314 UW Beta House
1731 Fraternity Row
Laramie, WY 82071
Phone: 307 766-3422
Dr. Karen Cachevki Williams
My definition of social justice is a pluralistic society where individuals reject prejudices, articulate pluralistic attitudes, seek equal access to what is espoused in a democratic society, and value all kinds of differences. For this to be achieved, one must work for positive change and social equality. A critical part of social justice is ensuring that everyone’s voice is heard.
I am a board member of the Social Justice Research Center because I am committed to conducting and disseminating research that looks at issues of power, equity, voice and social context. I feel that the SJRC can be a positive force on this campus to bring social justice issues to light and support work by faculty, staff and students that promotes social justice.
Social justice for me is about access to opportunities afforded to the majority and the sincere willingness to increase our understanding of everyone around us.
I am a board member to promote and advocate for opportunities available to students on the UW campus with an emphasis on our undergraduate student population.
Amanda M. Stow
Dr. Michelle Jarman
Dr. Angela Jaime
My approach to social justice is from an understanding that inequalities perpetuated by cultural and natural factors are often not justifiable and counter to fundamental concepts of human rights, human dignity, and ethical concern. While we are all individual selves, we do not exist in a vacuum, but rather exist in relation to other persons and as a part of a greater community. As a self inextricably connected to others, we are responsible for balancing issues of liberty, morality, and justice.
Being a member of the Social Justice Research Center gives me a chance to support academic inquiry and educational programs that explore the qualities and definition of a just society, identify factors that perpetuate unjustified inequalities, and encourage persons to work toward a more fair treatment of the various members of society. My position on the advisory board is a statement of concern for others and responsibility as a citizen.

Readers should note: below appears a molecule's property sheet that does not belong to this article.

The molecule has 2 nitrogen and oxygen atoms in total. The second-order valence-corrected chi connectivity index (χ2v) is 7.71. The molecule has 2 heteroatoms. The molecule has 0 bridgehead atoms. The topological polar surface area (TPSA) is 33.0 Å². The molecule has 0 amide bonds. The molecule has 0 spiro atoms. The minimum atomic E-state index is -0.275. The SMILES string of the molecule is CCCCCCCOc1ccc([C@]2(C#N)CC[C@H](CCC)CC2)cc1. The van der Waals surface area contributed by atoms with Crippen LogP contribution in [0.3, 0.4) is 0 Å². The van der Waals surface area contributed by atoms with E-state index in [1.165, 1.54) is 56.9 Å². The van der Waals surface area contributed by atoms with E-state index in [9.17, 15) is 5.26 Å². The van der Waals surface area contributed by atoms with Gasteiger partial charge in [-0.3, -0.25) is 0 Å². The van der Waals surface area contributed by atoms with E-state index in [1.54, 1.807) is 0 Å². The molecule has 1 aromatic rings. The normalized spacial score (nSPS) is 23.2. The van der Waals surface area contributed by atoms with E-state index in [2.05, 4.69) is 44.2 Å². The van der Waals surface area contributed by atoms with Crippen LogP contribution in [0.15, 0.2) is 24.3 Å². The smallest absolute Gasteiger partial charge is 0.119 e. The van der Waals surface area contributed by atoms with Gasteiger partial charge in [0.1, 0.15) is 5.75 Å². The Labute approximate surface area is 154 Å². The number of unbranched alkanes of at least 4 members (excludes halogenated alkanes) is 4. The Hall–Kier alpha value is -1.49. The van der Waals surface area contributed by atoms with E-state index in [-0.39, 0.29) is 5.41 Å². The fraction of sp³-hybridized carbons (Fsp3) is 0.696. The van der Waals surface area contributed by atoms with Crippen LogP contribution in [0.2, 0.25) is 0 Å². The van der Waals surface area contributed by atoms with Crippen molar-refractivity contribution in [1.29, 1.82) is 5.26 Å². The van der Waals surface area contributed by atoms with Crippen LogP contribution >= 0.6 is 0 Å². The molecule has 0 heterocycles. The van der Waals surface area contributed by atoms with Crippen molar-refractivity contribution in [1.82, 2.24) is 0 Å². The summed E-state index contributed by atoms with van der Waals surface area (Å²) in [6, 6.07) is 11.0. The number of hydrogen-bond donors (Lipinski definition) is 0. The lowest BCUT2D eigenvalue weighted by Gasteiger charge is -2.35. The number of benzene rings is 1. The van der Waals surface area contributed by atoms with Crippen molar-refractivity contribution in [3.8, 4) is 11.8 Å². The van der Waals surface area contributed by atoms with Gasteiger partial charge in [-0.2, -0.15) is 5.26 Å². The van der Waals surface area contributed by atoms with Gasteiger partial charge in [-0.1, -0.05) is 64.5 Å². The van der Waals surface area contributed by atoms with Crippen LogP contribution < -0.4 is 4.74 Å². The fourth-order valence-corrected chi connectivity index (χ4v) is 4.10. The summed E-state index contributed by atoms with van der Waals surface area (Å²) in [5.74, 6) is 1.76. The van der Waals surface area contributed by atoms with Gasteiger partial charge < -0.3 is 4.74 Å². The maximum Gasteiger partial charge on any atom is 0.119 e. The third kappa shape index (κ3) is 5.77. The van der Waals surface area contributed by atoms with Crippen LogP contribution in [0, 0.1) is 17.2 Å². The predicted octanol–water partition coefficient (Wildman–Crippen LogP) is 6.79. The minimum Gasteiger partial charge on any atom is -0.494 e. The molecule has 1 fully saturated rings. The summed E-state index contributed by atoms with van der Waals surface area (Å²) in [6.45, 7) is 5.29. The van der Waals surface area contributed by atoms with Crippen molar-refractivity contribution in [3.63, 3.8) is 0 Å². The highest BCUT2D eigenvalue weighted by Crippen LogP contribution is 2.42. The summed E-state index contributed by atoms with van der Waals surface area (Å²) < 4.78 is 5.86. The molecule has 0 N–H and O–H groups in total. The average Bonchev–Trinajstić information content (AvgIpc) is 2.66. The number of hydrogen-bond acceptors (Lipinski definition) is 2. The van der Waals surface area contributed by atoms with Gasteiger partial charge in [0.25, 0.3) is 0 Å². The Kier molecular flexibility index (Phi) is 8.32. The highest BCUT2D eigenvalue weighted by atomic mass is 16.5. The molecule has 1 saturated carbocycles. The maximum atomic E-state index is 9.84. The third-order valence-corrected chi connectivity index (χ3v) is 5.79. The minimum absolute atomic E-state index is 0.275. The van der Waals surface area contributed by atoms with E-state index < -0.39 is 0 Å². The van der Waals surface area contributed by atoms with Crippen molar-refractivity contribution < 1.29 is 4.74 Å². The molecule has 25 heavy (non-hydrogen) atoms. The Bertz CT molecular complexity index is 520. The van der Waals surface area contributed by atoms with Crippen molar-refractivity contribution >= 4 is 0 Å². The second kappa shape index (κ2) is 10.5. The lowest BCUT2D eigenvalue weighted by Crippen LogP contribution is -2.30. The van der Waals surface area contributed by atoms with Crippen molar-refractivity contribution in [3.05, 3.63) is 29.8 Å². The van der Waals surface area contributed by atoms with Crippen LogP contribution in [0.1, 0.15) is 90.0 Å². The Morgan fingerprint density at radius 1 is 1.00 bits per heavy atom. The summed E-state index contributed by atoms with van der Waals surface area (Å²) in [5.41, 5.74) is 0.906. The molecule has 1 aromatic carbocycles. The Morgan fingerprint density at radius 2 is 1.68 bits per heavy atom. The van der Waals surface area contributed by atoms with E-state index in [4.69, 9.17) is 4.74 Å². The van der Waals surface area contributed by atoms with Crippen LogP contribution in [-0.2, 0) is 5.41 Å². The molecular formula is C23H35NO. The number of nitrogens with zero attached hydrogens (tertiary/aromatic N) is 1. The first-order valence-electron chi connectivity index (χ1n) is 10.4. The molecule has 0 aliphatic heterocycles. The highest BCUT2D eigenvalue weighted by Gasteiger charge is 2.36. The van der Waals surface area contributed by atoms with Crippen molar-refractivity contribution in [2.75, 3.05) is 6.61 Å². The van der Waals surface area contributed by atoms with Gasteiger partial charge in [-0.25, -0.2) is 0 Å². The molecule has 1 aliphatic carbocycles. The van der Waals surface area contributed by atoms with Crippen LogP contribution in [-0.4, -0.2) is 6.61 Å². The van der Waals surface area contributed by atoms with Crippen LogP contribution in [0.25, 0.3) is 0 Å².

Dr. Marcus Watson
Jerry Parkinson, William T. Schwartz Professor of Law
Dr. Christine Porter
Democracy theorist Iris Marion Young notes that “the concepts of domination and oppression, rather than the concept of distribution, should be the starting point for a conception of social justice” (in Justice & the Politics of Difference, p16). Social justice work, then, means working to end the ways our society systematically works against some groups of people according to classifications our society creates and marks as different. As “other.” As “them” and not “us.” The philosopher-activist Cornel West tells us how to do that work when he says that “justice is what love looks like in public” (fabulously on the Colbert Report, 1/18/11). Oppression stems from fear and the hate that grows from fear. Justice (and personal joy) grows when we muster the courage to face our fears (which often manifest as feeling anger, guilt or defensiveness) and to act, instead, out of love.
Social justice work gives meaning and purpose to my life. It is my life’s work. Thus, I am grateful that UW has the SJRC to provide a “home” for collaborating on that work within our University.
Dr. Jose Rosa
My definition of social justice is the proper administration of law in accordance with the idea that all persons, regardless of race or ethnicity, gender, religion, sexual orientation, and socioeconomic status are to be treated equally and without prejudice.
I serve on the SJRC because I believe that the pursuit of social justice is one of the responsibilities of the academy without regard to disciplinary boundaries. Moreover, I believe such pursuit can be part of good business strategy in capitalistic systems such as we practice in the US, and I want to spread that message through words and actions
Dr. Reed Scull
Dr. Kelly Visnak
In our digital age, we have unique opportunities for information to be readily available and widely dispersed. Equitable access to scholarly information is a social justice issue that steers my contribution to the educational processes at UW Libraries. After all, information is a driving force for social, political and economic development. As UW's Scholarly Communications Librarian, I strive to disseminate information related to UW's research and creative endeavors worldwide.
My service on the SJRC Board is an honor that has provided us the opportunity to begin a collection of social justice research showcasing the scholarship funded by SJRC. We expect annual deposits beginning fall 2014. http://repository.uwyo.edu/sjrc/